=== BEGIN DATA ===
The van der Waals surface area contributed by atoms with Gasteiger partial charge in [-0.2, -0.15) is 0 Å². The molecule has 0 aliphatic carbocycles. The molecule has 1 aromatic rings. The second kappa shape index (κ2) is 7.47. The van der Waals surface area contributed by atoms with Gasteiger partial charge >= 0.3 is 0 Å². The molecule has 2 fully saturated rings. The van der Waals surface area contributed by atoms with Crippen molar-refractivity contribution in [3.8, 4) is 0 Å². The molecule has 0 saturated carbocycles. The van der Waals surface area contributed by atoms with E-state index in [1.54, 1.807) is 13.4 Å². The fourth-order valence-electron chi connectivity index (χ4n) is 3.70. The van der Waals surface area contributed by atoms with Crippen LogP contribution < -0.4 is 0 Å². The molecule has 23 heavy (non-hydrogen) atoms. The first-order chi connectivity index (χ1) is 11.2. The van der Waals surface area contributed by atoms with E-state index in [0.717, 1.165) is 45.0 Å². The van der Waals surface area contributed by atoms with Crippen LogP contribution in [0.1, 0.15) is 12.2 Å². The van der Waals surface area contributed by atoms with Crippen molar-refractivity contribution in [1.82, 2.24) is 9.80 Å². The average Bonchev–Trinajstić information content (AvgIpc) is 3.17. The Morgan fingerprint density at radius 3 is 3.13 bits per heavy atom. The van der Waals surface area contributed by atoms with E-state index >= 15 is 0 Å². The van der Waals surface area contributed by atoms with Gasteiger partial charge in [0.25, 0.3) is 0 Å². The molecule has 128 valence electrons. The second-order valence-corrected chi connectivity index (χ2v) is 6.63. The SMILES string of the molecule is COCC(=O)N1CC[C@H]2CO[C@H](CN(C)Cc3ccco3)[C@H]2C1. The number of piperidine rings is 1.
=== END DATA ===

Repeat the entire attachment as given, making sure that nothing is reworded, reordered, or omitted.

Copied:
The van der Waals surface area contributed by atoms with Gasteiger partial charge in [-0.2, -0.15) is 0 Å². The molecule has 0 aliphatic carbocycles. The molecule has 1 aromatic rings. The second kappa shape index (κ2) is 7.47. The van der Waals surface area contributed by atoms with Gasteiger partial charge >= 0.3 is 0 Å². The molecule has 2 fully saturated rings. The van der Waals surface area contributed by atoms with Crippen molar-refractivity contribution in [3.8, 4) is 0 Å². The molecule has 0 saturated carbocycles. The van der Waals surface area contributed by atoms with E-state index in [1.54, 1.807) is 13.4 Å². The fourth-order valence-electron chi connectivity index (χ4n) is 3.70. The van der Waals surface area contributed by atoms with Crippen LogP contribution < -0.4 is 0 Å². The molecule has 23 heavy (non-hydrogen) atoms. The first-order chi connectivity index (χ1) is 11.2. The van der Waals surface area contributed by atoms with E-state index in [0.717, 1.165) is 45.0 Å². The van der Waals surface area contributed by atoms with Crippen LogP contribution in [0.1, 0.15) is 12.2 Å². The van der Waals surface area contributed by atoms with Crippen molar-refractivity contribution in [1.82, 2.24) is 9.80 Å². The average Bonchev–Trinajstić information content (AvgIpc) is 3.17. The Morgan fingerprint density at radius 3 is 3.13 bits per heavy atom. The van der Waals surface area contributed by atoms with E-state index >= 15 is 0 Å². The van der Waals surface area contributed by atoms with Gasteiger partial charge in [0.25, 0.3) is 0 Å². The molecule has 128 valence electrons. The second-order valence-corrected chi connectivity index (χ2v) is 6.63. The SMILES string of the molecule is COCC(=O)N1CC[C@H]2CO[C@H](CN(C)Cc3ccco3)[C@H]2C1. The number of piperidine rings is 1.